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Gauss's law for D

  1. Aug 28, 2014 #1
    1. The problem statement, all variables and given/known data
    We have a sphere with a polarization kr. I need to show that the electric displacement D=0 everywhere.

    2. Relevant equations
    closed surfaceD.dS=qfree

    3. The attempt at a solution
    qfree=0 everywhere so the flux of D is zero everywhere. Clearly D=0 everywhere does solve this, but so could possibly many other things - how do I show D=0 is the solution? This is a very niggly and annoying to think about! Thanks for any help.
     
  2. jcsd
  3. Aug 28, 2014 #2

    ShayanJ

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    Gold Member

    You only need to consider the spherical symmetry. Because of that, D is radial and can only depend on r and because you're integrating on a sphere, you're not integrating w.r.t. r and so the integrand is a constant.So we have [itex] \int D \hat{r}\cdot dS\hat r=0 \Rightarrow D\int dS=0 \Rightarrow D 4 \pi R^2=0 \Rightarrow D=0[/itex].
     
  4. Aug 28, 2014 #3
    Ah that was a bit silly of me, thanks.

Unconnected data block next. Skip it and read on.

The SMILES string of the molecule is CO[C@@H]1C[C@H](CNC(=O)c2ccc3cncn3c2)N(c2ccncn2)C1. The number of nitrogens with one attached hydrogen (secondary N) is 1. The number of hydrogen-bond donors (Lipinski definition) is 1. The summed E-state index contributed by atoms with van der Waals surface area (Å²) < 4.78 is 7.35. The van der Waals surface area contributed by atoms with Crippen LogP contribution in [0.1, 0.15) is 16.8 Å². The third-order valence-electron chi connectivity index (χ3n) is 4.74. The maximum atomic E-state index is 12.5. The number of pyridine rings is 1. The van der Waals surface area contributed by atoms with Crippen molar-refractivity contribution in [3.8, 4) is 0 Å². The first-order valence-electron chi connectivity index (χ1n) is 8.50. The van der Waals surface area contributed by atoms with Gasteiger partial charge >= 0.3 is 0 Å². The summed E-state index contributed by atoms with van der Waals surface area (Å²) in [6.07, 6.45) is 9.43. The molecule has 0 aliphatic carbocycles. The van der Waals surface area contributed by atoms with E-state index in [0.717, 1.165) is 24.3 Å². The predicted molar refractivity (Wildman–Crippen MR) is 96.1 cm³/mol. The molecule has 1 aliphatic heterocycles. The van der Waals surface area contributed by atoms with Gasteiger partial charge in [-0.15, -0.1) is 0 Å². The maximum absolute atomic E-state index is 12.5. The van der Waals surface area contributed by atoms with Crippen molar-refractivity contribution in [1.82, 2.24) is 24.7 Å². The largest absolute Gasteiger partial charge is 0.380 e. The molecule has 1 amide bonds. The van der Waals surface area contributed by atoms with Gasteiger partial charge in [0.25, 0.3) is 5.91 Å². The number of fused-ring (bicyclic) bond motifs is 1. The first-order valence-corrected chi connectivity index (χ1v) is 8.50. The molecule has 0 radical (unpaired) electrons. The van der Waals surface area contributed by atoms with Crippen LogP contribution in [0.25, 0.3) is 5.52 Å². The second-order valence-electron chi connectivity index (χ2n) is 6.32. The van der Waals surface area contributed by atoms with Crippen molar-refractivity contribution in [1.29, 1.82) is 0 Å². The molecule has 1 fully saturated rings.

Another question regarding the D field. My book says that in a homogenous linear dielectric, .Df (free charge density) and xD=0 (I'm fine with that). Then it says D can be found from the free charge just as though the dielectric were not there so D0Evac (where Evac is the field the same free charge distribution would produce in the absence of any dielectric). Then it goes on from here to prove that in such a medium, the vacuum field is reduced by a factor of the relative permittivity, which I'm fine with. I really don't get the reasoning behind the jump from the divergence and curl to D being found as though no dielectric were there. It sort of comes after a discussion about the parallel between E and D.
     
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